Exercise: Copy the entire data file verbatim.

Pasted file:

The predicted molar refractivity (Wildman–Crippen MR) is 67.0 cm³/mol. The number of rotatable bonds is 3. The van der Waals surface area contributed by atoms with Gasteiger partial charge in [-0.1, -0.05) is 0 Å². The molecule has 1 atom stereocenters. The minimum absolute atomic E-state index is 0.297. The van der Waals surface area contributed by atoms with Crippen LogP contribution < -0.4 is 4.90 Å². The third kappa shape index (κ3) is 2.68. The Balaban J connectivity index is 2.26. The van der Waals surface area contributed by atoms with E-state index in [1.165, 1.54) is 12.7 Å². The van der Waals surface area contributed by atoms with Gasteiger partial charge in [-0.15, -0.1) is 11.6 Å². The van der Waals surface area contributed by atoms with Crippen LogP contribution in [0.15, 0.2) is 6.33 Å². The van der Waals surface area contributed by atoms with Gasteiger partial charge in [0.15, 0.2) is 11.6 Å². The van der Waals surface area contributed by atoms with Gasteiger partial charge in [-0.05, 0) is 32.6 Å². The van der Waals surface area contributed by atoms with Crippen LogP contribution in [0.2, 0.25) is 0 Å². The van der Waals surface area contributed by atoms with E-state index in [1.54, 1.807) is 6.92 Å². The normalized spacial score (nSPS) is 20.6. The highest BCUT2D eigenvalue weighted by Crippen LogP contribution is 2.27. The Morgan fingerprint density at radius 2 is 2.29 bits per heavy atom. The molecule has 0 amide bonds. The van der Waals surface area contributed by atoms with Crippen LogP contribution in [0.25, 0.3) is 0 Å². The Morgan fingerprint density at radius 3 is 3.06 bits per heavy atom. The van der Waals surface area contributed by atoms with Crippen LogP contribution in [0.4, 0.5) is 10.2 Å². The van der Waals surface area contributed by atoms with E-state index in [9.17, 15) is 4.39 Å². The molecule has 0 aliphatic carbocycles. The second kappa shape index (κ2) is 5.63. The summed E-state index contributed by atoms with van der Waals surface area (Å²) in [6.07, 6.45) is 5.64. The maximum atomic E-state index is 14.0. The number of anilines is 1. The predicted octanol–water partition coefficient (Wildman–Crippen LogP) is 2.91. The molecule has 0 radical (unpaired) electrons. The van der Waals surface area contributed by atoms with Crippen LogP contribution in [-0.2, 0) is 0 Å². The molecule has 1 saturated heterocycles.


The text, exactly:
The predicted molar refractivity (Wildman–Crippen MR) is 67.0 cm³/mol. The number of rotatable bonds is 3. The van der Waals surface area contributed by atoms with Gasteiger partial charge in [-0.1, -0.05) is 0 Å². The molecule has 1 atom stereocenters. The minimum absolute atomic E-state index is 0.297. The van der Waals surface area contributed by atoms with Crippen LogP contribution < -0.4 is 4.90 Å². The third kappa shape index (κ3) is 2.68. The Balaban J connectivity index is 2.26. The van der Waals surface area contributed by atoms with E-state index in [1.165, 1.54) is 12.7 Å². The van der Waals surface area contributed by atoms with Gasteiger partial charge in [-0.15, -0.1) is 11.6 Å². The van der Waals surface area contributed by atoms with Crippen LogP contribution in [0.15, 0.2) is 6.33 Å². The van der Waals surface area contributed by atoms with Gasteiger partial charge in [0.15, 0.2) is 11.6 Å². The van der Waals surface area contributed by atoms with Gasteiger partial charge in [-0.05, 0) is 32.6 Å². The van der Waals surface area contributed by atoms with Crippen LogP contribution in [0.2, 0.25) is 0 Å². The van der Waals surface area contributed by atoms with E-state index in [1.54, 1.807) is 6.92 Å². The normalized spacial score (nSPS) is 20.6. The highest BCUT2D eigenvalue weighted by Crippen LogP contribution is 2.27. The Morgan fingerprint density at radius 2 is 2.29 bits per heavy atom. The molecule has 0 amide bonds. The van der Waals surface area contributed by atoms with Crippen LogP contribution in [0.25, 0.3) is 0 Å². The Morgan fingerprint density at radius 3 is 3.06 bits per heavy atom. The van der Waals surface area contributed by atoms with Crippen LogP contribution in [0.4, 0.5) is 10.2 Å². The van der Waals surface area contributed by atoms with E-state index in [9.17, 15) is 4.39 Å². The molecule has 0 aliphatic carbocycles. The second kappa shape index (κ2) is 5.63. The summed E-state index contributed by atoms with van der Waals surface area (Å²) in [6.07, 6.45) is 5.64. The maximum atomic E-state index is 14.0. The number of anilines is 1. The predicted octanol–water partition coefficient (Wildman–Crippen LogP) is 2.91. The molecule has 0 radical (unpaired) electrons. The van der Waals surface area contributed by atoms with Crippen LogP contribution in [-0.2, 0) is 0 Å². The molecule has 1 saturated heterocycles.